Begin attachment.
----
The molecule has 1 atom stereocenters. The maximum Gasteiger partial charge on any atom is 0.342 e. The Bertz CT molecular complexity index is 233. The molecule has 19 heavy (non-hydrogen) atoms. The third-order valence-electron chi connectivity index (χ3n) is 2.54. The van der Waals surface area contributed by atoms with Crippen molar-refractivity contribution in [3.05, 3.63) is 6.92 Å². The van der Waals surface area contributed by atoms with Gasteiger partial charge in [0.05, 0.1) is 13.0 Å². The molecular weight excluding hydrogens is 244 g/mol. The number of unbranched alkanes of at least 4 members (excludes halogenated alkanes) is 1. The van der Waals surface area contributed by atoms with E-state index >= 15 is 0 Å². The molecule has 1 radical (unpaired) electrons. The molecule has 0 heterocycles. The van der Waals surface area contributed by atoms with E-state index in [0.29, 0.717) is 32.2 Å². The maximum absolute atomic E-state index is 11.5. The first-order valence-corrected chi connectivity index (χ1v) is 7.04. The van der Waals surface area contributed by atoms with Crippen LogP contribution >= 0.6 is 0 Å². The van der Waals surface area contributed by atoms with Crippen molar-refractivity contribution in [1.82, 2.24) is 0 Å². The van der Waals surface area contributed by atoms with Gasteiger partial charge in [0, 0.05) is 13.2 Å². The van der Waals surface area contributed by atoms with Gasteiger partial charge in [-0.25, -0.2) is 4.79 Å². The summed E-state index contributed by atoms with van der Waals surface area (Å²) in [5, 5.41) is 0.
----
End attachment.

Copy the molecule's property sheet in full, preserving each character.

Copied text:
The molecule has 1 atom stereocenters. The maximum Gasteiger partial charge on any atom is 0.342 e. The Bertz CT molecular complexity index is 233. The molecule has 19 heavy (non-hydrogen) atoms. The third-order valence-electron chi connectivity index (χ3n) is 2.54. The van der Waals surface area contributed by atoms with Crippen molar-refractivity contribution in [3.05, 3.63) is 6.92 Å². The van der Waals surface area contributed by atoms with Gasteiger partial charge in [0.05, 0.1) is 13.0 Å². The molecular weight excluding hydrogens is 244 g/mol. The number of unbranched alkanes of at least 4 members (excludes halogenated alkanes) is 1. The van der Waals surface area contributed by atoms with E-state index >= 15 is 0 Å². The molecule has 1 radical (unpaired) electrons. The molecule has 0 heterocycles. The van der Waals surface area contributed by atoms with E-state index in [0.29, 0.717) is 32.2 Å². The maximum absolute atomic E-state index is 11.5. The first-order valence-corrected chi connectivity index (χ1v) is 7.04. The van der Waals surface area contributed by atoms with Crippen LogP contribution >= 0.6 is 0 Å². The van der Waals surface area contributed by atoms with Crippen molar-refractivity contribution in [1.82, 2.24) is 0 Å². The van der Waals surface area contributed by atoms with Gasteiger partial charge in [0, 0.05) is 13.2 Å². The van der Waals surface area contributed by atoms with Gasteiger partial charge in [-0.25, -0.2) is 4.79 Å². The summed E-state index contributed by atoms with van der Waals surface area (Å²) in [5, 5.41) is 0.